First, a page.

From: Marie Kovecsi
Is the City Planning Commission (PC) hiding its head in the sand? Why do they bounce around the issue of measuring baseline air quality? This is health and safety information for all of Winona’s citizens.
The Citizens Environmental Quality Committee (CEQC) has recommended that air quality baseline measurements begin “as soon as possible.” These are science-based recommendations. They include measuring crystalline silica sand and diesel levels in our air.
Why does the PC not want to know this basic information about our air?
So far,their reasons seem to be:
1. Wait. We will wait for the state to set acceptable levels of crystalline silica sand in our air.
This was expressed in the PC meeting on April 8, 2013 when the City Council asked the PC to address the air quality issue and used again in the meeting on the 26th of August. But citizens and our science-based (CEQC) are recommending that BASELINE measures be collected. We do not need to wait for state standards. We need to know what is in our air now.
2. “We do not have the expertise to conduct this research. Who pays for measuring air quality?”
The CQC, in July, gave the City Planning Department staff specific information on 2 state programs to assist in this task. Information on applying for these programs/grants has not been made available to the PC. CEQC also has had no follow-up since they did not hold an August meeting. (City Planning staff said it was not needed.)
Winona County has provisions for industry to pay for studies (traffic, environmental reviews, etc.) and the county then hires a consultant to conduct the study. This model would work for the City if we happen to not qualify for any State programs. But, then, we don’t know if we qualify since the Planning Department has not provided any information on this.
3. What are levels of acceptable crystalline silica sand? Who do we compare ourselves to, once we get any baseline levels from our air?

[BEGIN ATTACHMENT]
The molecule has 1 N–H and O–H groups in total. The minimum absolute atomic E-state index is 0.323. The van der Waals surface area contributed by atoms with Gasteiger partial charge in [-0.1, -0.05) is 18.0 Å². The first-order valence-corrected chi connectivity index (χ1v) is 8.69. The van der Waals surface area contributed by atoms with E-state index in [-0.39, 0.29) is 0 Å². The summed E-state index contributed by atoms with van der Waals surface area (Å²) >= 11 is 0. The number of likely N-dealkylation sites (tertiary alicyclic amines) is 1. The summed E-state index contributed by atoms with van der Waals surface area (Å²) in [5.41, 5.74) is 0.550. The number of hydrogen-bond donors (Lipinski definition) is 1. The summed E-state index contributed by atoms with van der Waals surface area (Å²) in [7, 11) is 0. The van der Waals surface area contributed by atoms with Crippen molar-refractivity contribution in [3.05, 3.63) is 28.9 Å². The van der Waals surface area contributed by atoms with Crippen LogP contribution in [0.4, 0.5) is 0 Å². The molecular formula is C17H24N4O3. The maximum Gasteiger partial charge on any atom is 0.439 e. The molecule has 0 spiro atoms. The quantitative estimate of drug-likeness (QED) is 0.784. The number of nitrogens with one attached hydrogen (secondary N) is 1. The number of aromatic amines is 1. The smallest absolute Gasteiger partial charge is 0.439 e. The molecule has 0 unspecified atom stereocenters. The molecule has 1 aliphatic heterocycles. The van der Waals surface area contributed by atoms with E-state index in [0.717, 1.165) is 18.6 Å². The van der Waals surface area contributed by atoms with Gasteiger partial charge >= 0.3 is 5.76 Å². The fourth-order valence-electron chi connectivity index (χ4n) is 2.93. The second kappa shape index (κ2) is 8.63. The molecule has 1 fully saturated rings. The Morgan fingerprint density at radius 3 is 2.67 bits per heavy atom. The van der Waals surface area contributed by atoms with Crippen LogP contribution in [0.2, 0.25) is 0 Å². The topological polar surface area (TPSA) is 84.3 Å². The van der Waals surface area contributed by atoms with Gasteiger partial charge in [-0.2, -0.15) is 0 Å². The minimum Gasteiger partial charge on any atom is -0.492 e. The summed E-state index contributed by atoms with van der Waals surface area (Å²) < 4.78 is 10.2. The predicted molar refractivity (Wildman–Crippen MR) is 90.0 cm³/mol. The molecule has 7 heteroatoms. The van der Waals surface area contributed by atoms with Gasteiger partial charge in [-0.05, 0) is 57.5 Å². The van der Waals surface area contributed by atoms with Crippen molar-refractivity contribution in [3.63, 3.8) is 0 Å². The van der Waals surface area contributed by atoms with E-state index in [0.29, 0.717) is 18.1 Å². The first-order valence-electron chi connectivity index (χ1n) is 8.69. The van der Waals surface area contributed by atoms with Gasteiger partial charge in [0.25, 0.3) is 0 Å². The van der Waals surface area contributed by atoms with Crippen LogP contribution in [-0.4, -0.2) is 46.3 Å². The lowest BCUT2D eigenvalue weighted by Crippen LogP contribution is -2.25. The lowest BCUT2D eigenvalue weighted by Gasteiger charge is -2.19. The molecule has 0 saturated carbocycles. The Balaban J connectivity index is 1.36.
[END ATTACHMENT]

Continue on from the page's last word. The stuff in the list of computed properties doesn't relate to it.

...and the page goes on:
California and other states have adopted a measure of 3 micrograms per cubic meter, based on scientific research. Minnesota Department of Health research is reviewing this level. (In a public meeting in June 2012 at Winona Middle School, Dr. Hillary Carpenter, Principal Toxicologist in the Minn. Dept of Health, Health Risk Assessment Unit, gave us cautionary advice when he said, “Find out all you can about what is in your air.”)
MSA/OSHA recommends that current workplace measures (set in the 1970s) should be cut in half, due to known association of crystalline silica sand with silicosis and other respiratory illnesses.
The city did experiment by using Dr. Crispin Pierce, UW-Eau Claire, and graduate students. They collected air samples in the city garage in January of 2012, finding levels of 19 micrograms per cubic meter. This was only a sample from one hour, not enough to be considered any baseline measurement. But it should be enough to alert us to say we want to know more about our air quality.
4. How/Where do we measure our air for reliable baseline data?
The City Council discussed this and sent a request to the PC to review air quality issues. (The PC passed the issue on to the CEQC once and decided to wait for state standards once when they recently discussed air quality.) City Council requested monitoring at property fence lines, including both up and downwind samples. But we can use protocols from other air quality studies, protocol from the MPCA, and, most likely would be hiring a consultant to work out proper study techniques.
We do not need to know how/where to collect baseline measures, we only need to recognize that it is important to begin measuring “as soon as possible” to use the language of the CEQC recommendations.
Citizens have been particularly frustrated when city-appointed committees do not review all relevant data to make decisions. We heard the same comments at the August meeting that we heard in April. Wait. We don’t know enough. Have the CEQC look at this (and when they didn’t like the CEQC review/recommendations, they ignored them.)
Meanwhile diesel traffic and exhaust has increased, since truck traffic has increased. Barges of frac sand have increased in May, June, and July of 2013 from the 2012 numbers. It takes 60 truckloads to fill one barge.
Citizens have observed and reported to the city blowing sand at processing/transport sites and from uncovered rail cars. Citizens have observed and reported processing sites working at 3 am, 6 am, outside of approved hours. Citizens have monitored diesel truck traffic over our downtown bridge.
Do citizens have to collect air quality data, also?
We want to know the baseline measures of our air quality and do not understand the reluctance of city staff to provide full information when our committees discuss this important health/safety issue. We expect and rely on city officials, elected, hired and appointed/volunteers to work diligently for our common good.
Heat, safety, welfare and quality of life are not just nice platitudes. Let’s all work to make Winona a safe, healthy city by measuring our air quality now. No more bouncing around this important issue.